From the Royal Botanic Gardens you can see (when it isn’t raining) almost all of central Edinburgh, the Athens of the north. Where better then to see
The kids in the audience are thrilled, the adults aren’t far behind them.
The Handlebards have got their branding sorted, but for the uninitiated, the hook is thus: the all-male company of four actors ride the country on bicycles, carrying all their props and costumes with them, and they wear brightly coloured knee socks. The exercise has paid off. The show is running and jumping from start to finish, with exuberant stage fighting and some astonishingly quick costume changes. They need to be quick, since the four take on every role themselves, even though the play often demands five or more characters onstage. The set and props are imaginative, the costumes straight out of the dressing up box; it very much feels like playing. The kids in the audience are thrilled, the adults aren’t far behind them.
The company do a good job of taking some of Shakespeare’s most well-known bland characters and giving them personality. Hippolyta’s prudish streak clashing with a lewd Theseus is a pleasing take on two characters often left by the wayside. Hermia, who in other productions is often neglected in favour of the madder, badder Helena, is also developed well, with a hilarious penchant for the dramatic. Lysander remains a bit of a default male lead, and more could have been done to differentiate him from Demetrius, but it’s nice to see the ladies take centre stage. All four actors do an excellent job of playing women as farcically as they do the Rude Mechanicals.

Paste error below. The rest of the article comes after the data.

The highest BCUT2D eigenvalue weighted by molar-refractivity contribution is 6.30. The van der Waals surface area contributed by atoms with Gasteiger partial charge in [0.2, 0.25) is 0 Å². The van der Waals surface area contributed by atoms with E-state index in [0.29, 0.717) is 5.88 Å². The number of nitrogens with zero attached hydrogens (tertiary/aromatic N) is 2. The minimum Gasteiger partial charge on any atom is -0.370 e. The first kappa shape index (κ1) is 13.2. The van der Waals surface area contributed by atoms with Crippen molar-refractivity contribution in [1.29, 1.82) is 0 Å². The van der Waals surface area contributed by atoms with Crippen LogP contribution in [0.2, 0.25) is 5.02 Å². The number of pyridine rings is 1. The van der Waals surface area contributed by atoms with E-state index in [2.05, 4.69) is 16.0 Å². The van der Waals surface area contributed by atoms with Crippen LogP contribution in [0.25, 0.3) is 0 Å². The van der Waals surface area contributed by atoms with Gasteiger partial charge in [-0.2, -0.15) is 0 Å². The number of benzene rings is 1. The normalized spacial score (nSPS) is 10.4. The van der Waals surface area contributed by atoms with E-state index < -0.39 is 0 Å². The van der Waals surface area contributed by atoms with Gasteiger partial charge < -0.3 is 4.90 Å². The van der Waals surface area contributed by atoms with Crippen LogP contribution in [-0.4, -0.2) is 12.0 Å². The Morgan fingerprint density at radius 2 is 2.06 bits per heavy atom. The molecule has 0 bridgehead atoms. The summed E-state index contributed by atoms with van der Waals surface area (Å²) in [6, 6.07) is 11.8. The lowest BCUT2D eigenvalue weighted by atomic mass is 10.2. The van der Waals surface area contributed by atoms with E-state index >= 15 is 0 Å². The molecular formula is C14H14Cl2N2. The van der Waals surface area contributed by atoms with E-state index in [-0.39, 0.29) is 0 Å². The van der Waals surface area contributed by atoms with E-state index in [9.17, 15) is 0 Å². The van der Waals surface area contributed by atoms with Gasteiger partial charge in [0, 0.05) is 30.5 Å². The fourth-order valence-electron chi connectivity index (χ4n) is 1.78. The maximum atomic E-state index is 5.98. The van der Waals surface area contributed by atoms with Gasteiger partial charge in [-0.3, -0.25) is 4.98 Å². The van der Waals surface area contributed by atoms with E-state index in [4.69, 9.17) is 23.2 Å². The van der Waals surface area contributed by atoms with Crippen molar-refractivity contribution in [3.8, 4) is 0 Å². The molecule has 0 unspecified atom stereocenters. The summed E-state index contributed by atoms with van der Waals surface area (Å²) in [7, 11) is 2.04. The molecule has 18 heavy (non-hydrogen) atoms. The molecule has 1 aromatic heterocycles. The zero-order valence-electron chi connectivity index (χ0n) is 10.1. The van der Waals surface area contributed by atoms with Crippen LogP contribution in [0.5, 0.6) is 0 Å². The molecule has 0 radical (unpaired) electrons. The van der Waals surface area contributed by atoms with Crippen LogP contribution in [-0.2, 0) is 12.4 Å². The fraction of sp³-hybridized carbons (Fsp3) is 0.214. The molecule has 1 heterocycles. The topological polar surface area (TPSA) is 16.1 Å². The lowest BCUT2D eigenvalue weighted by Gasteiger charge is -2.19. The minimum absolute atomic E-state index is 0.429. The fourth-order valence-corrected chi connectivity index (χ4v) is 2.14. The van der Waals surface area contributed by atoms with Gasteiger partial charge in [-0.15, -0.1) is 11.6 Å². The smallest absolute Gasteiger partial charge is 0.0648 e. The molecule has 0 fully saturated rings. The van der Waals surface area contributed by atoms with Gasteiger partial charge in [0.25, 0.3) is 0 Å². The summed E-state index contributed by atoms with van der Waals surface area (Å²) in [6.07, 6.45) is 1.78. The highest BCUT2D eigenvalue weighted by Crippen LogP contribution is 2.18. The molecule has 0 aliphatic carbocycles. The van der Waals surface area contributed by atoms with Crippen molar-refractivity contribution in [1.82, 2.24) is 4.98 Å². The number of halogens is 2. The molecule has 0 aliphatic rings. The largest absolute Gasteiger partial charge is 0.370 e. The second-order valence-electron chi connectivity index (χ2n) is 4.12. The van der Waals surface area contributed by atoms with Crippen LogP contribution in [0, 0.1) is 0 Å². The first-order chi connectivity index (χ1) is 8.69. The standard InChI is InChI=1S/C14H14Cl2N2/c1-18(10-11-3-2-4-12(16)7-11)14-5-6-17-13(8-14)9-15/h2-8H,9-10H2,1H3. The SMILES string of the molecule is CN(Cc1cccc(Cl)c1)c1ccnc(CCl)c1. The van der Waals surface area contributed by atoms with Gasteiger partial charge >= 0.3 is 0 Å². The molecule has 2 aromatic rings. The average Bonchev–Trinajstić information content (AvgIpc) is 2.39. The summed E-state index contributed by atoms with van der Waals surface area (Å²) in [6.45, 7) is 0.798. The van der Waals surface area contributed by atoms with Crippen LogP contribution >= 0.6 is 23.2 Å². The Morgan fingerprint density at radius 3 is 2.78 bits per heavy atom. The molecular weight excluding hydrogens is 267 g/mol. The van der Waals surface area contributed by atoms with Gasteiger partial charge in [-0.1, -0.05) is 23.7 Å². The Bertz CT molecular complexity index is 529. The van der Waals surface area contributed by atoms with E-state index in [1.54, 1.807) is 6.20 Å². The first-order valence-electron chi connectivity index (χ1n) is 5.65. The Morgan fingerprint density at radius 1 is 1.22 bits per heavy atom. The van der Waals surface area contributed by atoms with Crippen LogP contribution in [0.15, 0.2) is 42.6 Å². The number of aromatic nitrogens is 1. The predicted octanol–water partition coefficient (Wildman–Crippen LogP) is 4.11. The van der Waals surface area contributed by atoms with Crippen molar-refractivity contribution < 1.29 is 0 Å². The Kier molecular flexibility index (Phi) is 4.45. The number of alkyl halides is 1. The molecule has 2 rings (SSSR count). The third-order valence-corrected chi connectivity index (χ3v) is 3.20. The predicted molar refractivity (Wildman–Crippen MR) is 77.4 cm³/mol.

The Mechanicals themselves do not stray in characterisation far from the norms, but the prop work used to bring all of them to the stage is excellent and easy to follow. The real highlight, however, is in the choices on how to play the fairies. Each actor hops up and down and flutters their hands like wings, like a five-year-old might. It’s a stroke of genius, as is the quick bit of wrangling that turns two audience members into fairies when required. Despite the silliness, Titania’s dramatic monologue is soaring and glorious, and although such a dramatic note is not reached again, it shows the Handlebards can get the job done.
With a show that’s as much of a crowd pleaser as this, I imagine the Handlebards will have a lot more cycling to do – they’ll be in demand across the country.